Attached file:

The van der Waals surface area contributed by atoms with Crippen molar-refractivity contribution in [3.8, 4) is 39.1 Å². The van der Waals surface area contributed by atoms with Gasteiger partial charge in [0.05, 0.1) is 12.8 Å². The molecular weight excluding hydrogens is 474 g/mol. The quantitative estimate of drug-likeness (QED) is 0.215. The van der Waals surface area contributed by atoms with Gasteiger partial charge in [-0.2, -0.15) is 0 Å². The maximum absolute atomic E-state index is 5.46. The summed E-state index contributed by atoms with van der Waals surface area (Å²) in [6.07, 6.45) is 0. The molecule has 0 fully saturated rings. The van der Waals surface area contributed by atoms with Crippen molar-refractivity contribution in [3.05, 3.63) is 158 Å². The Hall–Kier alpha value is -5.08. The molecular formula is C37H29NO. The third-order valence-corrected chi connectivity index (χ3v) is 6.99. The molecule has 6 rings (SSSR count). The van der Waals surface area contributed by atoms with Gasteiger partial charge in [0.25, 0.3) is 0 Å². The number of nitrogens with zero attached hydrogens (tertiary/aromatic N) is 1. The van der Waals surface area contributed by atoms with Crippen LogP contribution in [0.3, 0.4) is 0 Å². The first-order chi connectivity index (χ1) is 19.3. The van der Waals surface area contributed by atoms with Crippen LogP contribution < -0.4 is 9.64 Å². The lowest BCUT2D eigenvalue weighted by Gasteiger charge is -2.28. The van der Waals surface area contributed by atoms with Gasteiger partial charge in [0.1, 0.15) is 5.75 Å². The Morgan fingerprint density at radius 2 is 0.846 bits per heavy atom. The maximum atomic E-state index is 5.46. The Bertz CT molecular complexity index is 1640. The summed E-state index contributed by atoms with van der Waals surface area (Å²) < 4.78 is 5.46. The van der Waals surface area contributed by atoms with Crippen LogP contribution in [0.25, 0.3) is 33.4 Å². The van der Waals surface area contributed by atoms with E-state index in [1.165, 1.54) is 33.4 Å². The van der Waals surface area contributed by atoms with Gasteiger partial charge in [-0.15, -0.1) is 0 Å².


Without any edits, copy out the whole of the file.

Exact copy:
The van der Waals surface area contributed by atoms with Crippen molar-refractivity contribution in [3.8, 4) is 39.1 Å². The van der Waals surface area contributed by atoms with Gasteiger partial charge in [0.05, 0.1) is 12.8 Å². The molecular weight excluding hydrogens is 474 g/mol. The quantitative estimate of drug-likeness (QED) is 0.215. The van der Waals surface area contributed by atoms with Gasteiger partial charge in [-0.2, -0.15) is 0 Å². The maximum absolute atomic E-state index is 5.46. The summed E-state index contributed by atoms with van der Waals surface area (Å²) in [6.07, 6.45) is 0. The molecule has 0 fully saturated rings. The van der Waals surface area contributed by atoms with Crippen molar-refractivity contribution in [3.05, 3.63) is 158 Å². The Hall–Kier alpha value is -5.08. The molecular formula is C37H29NO. The third-order valence-corrected chi connectivity index (χ3v) is 6.99. The molecule has 6 rings (SSSR count). The van der Waals surface area contributed by atoms with Gasteiger partial charge in [0.25, 0.3) is 0 Å². The number of nitrogens with zero attached hydrogens (tertiary/aromatic N) is 1. The van der Waals surface area contributed by atoms with Crippen LogP contribution in [0.3, 0.4) is 0 Å². The first-order chi connectivity index (χ1) is 19.3. The van der Waals surface area contributed by atoms with Crippen LogP contribution < -0.4 is 9.64 Å². The lowest BCUT2D eigenvalue weighted by Gasteiger charge is -2.28. The van der Waals surface area contributed by atoms with Gasteiger partial charge in [0.1, 0.15) is 5.75 Å². The Morgan fingerprint density at radius 2 is 0.846 bits per heavy atom. The maximum atomic E-state index is 5.46. The Bertz CT molecular complexity index is 1640. The summed E-state index contributed by atoms with van der Waals surface area (Å²) < 4.78 is 5.46. The van der Waals surface area contributed by atoms with Crippen LogP contribution in [0.25, 0.3) is 33.4 Å². The van der Waals surface area contributed by atoms with E-state index in [1.165, 1.54) is 33.4 Å². The van der Waals surface area contributed by atoms with Gasteiger partial charge in [-0.15, -0.1) is 0 Å².